You remember the days when you used to play ‘make-believe’? Ok, some of us don’t actually stop doing that, but I’m talking about a time when you could be immersed in a game and it became almost real for you. I remember playing in the woods and in my mind the place was inhabited with all sorts of mythical creatures and beasts that became a part of my story. It was magical.

You could go for ages getting wrapped up in your own wonderful world. In theatre I try to recreate some of the potential in that sort of creativity with theatre games. I started, some years ago, running longer games and improvisation sessions with my youth group. We could run a game for hours and not get bored or run out of ideas. It’s brilliant to see people constantly creating a new world, spontaneously responding to situations and relationships with others without breaking character. I have a few ‘event’ type games that I’ll post up over the next few weeks, but this one is played in a similar way and is very engaging to take part in and to watch!

Now there's a challenge!
Now there’s a challenge!

Clues and Challenges
This game gives your group the opportunity to enter a world of challenges for a long as you want it to last. I used to run it for a 2 hour session. It’s great to use as an end of term special or a session after a big show. It’s fun and structured tightly so the group have to work together to get through it in the time allowed.

Well, for a start the group has to work together WITHOUT you (or any other leader) taking charge. In fact I recommend stepping right out of the space (if you can) and keeping an eye on things from a remote place (or as far away as you can get without losing eye contact with the proceedings!)
This is great for team work & gives them a valuable insight into the dynamics of the group (you too as you watch the natural leaders take control)
Each clue has to be solved – brain power!
Then comes the mad dash to the location and the challenge is revealed.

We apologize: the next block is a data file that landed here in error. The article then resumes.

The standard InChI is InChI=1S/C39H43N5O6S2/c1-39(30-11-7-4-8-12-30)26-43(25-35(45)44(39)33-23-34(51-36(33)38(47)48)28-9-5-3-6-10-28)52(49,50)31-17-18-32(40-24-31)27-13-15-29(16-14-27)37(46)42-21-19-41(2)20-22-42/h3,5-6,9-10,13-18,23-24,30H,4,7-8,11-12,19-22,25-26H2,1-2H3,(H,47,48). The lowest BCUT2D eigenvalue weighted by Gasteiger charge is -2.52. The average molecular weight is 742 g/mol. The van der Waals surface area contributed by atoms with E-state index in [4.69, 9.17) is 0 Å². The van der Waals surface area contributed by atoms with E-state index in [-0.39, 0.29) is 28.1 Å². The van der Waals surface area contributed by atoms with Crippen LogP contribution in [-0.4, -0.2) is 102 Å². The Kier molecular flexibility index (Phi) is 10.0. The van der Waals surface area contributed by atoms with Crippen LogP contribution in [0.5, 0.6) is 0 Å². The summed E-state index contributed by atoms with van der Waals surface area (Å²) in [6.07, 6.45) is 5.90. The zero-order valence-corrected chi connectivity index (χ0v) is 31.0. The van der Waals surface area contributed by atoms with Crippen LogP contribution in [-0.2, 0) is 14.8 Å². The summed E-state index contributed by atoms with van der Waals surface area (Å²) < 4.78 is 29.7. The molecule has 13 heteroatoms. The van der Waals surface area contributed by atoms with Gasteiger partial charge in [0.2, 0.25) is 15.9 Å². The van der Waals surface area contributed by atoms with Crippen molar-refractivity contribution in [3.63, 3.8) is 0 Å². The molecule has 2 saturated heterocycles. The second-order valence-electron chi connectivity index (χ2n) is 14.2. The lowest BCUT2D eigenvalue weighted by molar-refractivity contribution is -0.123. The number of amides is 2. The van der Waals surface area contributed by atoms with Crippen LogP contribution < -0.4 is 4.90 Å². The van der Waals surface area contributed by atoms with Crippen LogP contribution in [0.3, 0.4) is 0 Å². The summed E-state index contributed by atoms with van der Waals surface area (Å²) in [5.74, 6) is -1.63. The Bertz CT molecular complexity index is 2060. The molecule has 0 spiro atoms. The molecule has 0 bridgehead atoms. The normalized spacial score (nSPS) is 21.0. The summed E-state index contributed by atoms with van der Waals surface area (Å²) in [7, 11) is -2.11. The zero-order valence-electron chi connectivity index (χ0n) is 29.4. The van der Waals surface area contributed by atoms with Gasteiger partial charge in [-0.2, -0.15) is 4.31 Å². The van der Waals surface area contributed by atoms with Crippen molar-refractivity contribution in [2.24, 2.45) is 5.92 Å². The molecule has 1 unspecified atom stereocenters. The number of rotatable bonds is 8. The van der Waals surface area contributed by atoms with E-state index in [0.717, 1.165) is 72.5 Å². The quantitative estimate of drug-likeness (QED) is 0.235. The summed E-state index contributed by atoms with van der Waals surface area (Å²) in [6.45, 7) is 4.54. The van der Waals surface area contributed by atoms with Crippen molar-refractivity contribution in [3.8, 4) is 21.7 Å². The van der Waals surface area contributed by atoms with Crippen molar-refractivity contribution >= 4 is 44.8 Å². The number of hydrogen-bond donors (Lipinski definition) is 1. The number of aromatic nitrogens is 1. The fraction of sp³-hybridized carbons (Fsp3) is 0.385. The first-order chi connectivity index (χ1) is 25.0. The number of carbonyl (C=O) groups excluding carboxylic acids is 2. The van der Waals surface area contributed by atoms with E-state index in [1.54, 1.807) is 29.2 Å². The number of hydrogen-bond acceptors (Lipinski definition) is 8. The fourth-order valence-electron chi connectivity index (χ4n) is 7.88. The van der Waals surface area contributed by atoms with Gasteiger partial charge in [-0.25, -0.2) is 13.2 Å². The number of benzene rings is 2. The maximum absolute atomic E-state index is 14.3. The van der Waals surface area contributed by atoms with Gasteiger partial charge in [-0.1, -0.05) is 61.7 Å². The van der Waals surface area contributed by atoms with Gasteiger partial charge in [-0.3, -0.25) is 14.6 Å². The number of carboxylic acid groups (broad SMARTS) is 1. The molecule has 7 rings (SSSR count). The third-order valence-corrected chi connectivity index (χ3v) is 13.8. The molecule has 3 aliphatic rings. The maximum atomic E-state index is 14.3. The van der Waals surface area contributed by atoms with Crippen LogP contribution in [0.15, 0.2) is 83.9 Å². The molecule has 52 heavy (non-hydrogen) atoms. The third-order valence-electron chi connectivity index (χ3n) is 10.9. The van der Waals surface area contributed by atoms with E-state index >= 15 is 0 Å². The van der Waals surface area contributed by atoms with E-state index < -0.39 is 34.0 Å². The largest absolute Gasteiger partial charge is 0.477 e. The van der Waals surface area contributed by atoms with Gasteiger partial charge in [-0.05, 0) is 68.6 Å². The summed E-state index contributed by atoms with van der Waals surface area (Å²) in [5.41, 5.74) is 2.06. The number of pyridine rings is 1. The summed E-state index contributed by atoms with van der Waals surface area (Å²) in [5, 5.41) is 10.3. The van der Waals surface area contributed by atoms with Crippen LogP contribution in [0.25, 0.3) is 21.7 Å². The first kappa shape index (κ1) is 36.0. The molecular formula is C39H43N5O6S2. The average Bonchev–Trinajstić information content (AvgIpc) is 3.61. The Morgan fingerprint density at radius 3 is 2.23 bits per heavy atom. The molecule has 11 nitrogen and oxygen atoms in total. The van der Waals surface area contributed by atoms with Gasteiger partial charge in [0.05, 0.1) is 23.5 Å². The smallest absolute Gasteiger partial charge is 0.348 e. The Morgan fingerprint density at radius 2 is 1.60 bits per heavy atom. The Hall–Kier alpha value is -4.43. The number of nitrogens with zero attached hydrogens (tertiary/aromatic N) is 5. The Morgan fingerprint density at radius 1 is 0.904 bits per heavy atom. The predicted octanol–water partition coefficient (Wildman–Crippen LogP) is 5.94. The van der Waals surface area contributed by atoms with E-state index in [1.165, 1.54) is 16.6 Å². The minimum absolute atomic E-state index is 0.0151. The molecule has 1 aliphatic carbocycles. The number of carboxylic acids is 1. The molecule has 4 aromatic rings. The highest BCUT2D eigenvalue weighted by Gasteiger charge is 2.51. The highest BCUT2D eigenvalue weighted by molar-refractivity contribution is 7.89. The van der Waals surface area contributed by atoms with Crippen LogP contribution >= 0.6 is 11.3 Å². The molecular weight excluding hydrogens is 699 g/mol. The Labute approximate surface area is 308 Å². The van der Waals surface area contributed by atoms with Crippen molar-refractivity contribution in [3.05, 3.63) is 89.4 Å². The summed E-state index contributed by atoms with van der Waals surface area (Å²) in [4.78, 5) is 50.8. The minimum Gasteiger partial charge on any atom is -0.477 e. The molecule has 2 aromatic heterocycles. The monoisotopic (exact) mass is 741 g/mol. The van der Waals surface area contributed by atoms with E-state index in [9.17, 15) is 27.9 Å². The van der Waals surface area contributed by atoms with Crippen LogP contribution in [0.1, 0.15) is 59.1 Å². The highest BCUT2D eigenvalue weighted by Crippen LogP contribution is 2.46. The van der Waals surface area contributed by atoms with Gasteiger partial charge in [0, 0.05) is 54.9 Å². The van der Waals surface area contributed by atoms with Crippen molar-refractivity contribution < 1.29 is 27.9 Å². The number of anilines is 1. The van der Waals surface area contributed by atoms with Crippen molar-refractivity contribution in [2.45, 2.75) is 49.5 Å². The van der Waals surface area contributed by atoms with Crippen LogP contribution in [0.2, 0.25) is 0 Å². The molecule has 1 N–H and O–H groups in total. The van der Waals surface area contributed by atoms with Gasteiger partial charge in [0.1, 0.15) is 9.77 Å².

The challenges speak for themselves but I try and make sure that everyone is involved.

In various locations around the space / building / area you are working in you hide a series of written CHALLENGES that the group have to complete.
To find these challenges you provide CLUES.
These can be delivered one at a time or randomly as you wish. Once I composed a limerick for each member of the group & they picked them in turn. The limerick contained a clue to the location, but you could write riddles or anything really depending on the average age of your group. I just like limericks – this one related to the mouse on the theatre computer.

A clever young fairy named Emma
Was placed in an awful dilemma
When asked to address
The whole world (more or less)
With a rodent, she started to tremor

After solving the limerick the group rush to the computer & sure enough, under the mouse there is the next challenge.

The challenges should vary a lot – specify how many of the group must take part (the whole group as often as you can) in each challenge & how long it should take them to complete


  • Re-enact a famous battle of your choice (I like the scope this one affords)
  • Group dance or walk across stage – nicely synchronised (takes a surprisingly long time to get this right!)
  • A song of your choice – everyone to join in (encourage harmonies)
  • An improvised scene from a made-up soap
  • Improvise a scene using only one word. And the word is ……. (your choice!)
  • One person to narrate ‘The Terrible Tale of Sidney Snail and Sandra Slug’ (or whatever you choose)- Others to act out as required
  • The perfect curtain call (another one that calls for a lot of co-ordination)
  • Act out a scene where you can only laugh (or something else) to communicate

IN FACT – you can use any game you like – just bear in mind that they need to organise themselves – try not to step in and do it for them!

Have fun! Look out for some more ‘events’ over the next few weeks..

Clues and Challenges – an Offbeat Gaming Event